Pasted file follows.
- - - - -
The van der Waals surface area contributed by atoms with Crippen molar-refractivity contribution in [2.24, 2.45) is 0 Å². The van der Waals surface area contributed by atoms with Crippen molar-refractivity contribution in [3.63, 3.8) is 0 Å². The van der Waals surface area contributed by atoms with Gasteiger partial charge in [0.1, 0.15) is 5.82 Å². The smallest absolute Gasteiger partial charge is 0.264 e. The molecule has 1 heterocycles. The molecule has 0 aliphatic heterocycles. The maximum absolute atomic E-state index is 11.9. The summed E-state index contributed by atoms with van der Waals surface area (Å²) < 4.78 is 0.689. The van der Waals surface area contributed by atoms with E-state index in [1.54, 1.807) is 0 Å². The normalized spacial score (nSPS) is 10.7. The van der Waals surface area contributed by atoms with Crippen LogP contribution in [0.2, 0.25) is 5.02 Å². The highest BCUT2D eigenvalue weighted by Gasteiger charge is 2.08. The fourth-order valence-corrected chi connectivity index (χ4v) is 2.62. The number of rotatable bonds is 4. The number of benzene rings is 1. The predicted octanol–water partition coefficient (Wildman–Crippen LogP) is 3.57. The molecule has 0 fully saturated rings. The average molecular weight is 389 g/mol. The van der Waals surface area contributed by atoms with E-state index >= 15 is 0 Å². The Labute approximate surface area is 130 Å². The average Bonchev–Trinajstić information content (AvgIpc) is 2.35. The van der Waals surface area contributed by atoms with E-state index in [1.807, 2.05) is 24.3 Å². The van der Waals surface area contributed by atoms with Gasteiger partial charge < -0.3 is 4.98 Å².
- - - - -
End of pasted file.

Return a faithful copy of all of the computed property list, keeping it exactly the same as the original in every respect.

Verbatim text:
The van der Waals surface area contributed by atoms with Crippen molar-refractivity contribution in [2.24, 2.45) is 0 Å². The van der Waals surface area contributed by atoms with Crippen molar-refractivity contribution in [3.63, 3.8) is 0 Å². The van der Waals surface area contributed by atoms with Gasteiger partial charge in [0.1, 0.15) is 5.82 Å². The smallest absolute Gasteiger partial charge is 0.264 e. The molecule has 1 heterocycles. The molecule has 0 aliphatic heterocycles. The maximum absolute atomic E-state index is 11.9. The summed E-state index contributed by atoms with van der Waals surface area (Å²) < 4.78 is 0.689. The van der Waals surface area contributed by atoms with E-state index in [1.54, 1.807) is 0 Å². The normalized spacial score (nSPS) is 10.7. The van der Waals surface area contributed by atoms with Crippen LogP contribution in [0.2, 0.25) is 5.02 Å². The highest BCUT2D eigenvalue weighted by Gasteiger charge is 2.08. The fourth-order valence-corrected chi connectivity index (χ4v) is 2.62. The number of rotatable bonds is 4. The number of benzene rings is 1. The predicted octanol–water partition coefficient (Wildman–Crippen LogP) is 3.57. The molecule has 0 fully saturated rings. The average molecular weight is 389 g/mol. The van der Waals surface area contributed by atoms with E-state index >= 15 is 0 Å². The Labute approximate surface area is 130 Å². The average Bonchev–Trinajstić information content (AvgIpc) is 2.35. The van der Waals surface area contributed by atoms with E-state index in [1.807, 2.05) is 24.3 Å². The van der Waals surface area contributed by atoms with Gasteiger partial charge < -0.3 is 4.98 Å².